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The Importance of Namespace (and a JavaScript solution)

By on Apr 28, 2009 in Tutorials, Web Engineering

Many programs are written to use several smaller programs that all running at the same time. Sometimes this little programs share variables. Sometimes they don’t mean to. This is where the problems start.

When you write some code, it needs to know that no one was messing with its variables while it was out running errands. When your code is all by itself, this isn’t a danger, but when it starts hanging out with other programs, it’s time to watch out.

Namespacing is a programming technique that protects your variables from other programs. Let’s check out an example. I’m going to use JavaScript because I like the Internet, but the concept of namespacing is universal in the world of programming languages.

Your script

var count = 0;
<a href="#" onclick="count++;">More, please.</a>
<a href="#" onclick="alert(count);">Where are we?</a>

Some other unrelated and oblivious code

var count = 0;
var numbers = [1, 2, 3, 4, 5];
for (i = 0; i < numbers.length; i++) {
   if (numbers[i] % 2 == 0) count++;
alert("There are " + count + " even numbers in there!");

This example does not use any namespacing. Your script sets up a count variable, and let’s you add to it by clicking on a link. When you get bored of that, you can check out how many times you clicked. The second script takes an array of numbers, figures out how many even numbers are in it, then proudly reports its findings when it’s done.

As you can see, the second script assumes it can create a variable named count and does with it whatever it pleases. (And why not? It’s a free country!) The problem is that your script didn’t protect itself. When the second code runs, it will stomp all over the count variable you’ve been furiously clicking to increase. When you get around to clicking on, “Where are we?” you’re going to want to see several significant digits for your effort, not the measly “2” that you are going to get. Your program’s count is not safe from being overwritten by the second program.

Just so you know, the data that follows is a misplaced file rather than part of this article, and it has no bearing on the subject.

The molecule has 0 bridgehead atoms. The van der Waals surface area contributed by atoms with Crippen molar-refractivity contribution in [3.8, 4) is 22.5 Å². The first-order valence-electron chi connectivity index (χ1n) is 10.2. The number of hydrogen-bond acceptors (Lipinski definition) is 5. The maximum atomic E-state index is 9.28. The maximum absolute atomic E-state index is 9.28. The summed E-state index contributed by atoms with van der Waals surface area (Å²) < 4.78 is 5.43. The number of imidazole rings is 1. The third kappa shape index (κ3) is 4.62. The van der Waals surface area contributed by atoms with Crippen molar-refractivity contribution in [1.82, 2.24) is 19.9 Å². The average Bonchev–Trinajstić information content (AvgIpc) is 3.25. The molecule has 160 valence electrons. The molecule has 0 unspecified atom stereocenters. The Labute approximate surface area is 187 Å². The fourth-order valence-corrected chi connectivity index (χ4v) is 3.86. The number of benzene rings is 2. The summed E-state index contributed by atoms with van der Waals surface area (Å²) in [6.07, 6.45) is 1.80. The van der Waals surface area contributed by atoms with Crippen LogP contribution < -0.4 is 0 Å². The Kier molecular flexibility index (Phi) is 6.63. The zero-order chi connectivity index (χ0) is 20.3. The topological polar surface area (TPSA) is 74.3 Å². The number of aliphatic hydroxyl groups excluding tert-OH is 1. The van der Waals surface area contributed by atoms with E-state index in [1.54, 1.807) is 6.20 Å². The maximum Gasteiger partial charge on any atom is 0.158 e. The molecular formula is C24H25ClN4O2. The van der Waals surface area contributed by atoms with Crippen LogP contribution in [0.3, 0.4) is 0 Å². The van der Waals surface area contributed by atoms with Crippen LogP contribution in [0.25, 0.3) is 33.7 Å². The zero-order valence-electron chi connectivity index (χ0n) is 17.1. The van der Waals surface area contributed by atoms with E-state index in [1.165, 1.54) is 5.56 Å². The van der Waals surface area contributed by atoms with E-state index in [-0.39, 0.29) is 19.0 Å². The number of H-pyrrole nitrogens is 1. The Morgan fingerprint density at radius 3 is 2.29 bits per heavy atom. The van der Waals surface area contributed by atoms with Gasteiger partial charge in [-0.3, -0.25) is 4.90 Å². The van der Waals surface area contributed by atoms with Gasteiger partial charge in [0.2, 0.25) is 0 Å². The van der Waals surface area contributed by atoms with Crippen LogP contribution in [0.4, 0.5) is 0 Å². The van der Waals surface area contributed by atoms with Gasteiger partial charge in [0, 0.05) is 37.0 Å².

While we’re at it, the second program is not safe either. It won’t take long for the second script to run, but if you click on the increment link during that time, the second program will not get the result it was looking for either. I’m guessing, at the rate that you may be hammering on the, “More, please”, it becomes likely.

What are you going to do?

Really, each program needs its own separate count variable, instead of accidentally sharing the same one. This is what namespacing does. Many programming languages have special ways of implementing namespacing. Frequently, it’s as simple as writing your name at the top of your program (naming your space). Not so simple with JavaScript, though. But don’t fret. We aren’t powerless.

Use a different name

The two example scripts bumped heads when they chose the same variable name, count. Makes sense. They are both counting after all. Although, if they had been more specific, there would have been less risk involved.

Your script could have used, numberOfTimesYouWereInclinedToClickTheLink.

And the other program could have gone with, lookyHereWhatIFound.

Less risky, but of course, also ridiculous.

A more realistic solution would be to use a prefix: mkd_count. Those are my initials. This technique would help, but you’d end up having to do that to all your variables. What a pain, and just not pretty.


Coming to your rescue is another attribute of the JavaScript language (and most other languages), Scope. Within functions, variables retain local scope. This means that variables inside of functions are unknown to code on the outside. Check this out:

var count = 100;
function makeItCount() {
   var count = 0;
   alert("Made it count: " + count);
alert("What was that old count anyway?  " + count);

Execute this code, and you’ll find that the two uses of count are actually different variables. One is “the count on the outside of the function”, and the other is “the count on the inside of the function”. The output here ought be:

Made it count: 2

What was that old count anyway: 101

That is cool. It means that you can wrap all your code up in a function. Of course, then you run into the same problem again. What are you going to name your function? When I write code, I like to use function names like hide and addClass and getDownWithIt. How do I protect my getDownWithIt from all the other getDownWithIts out there?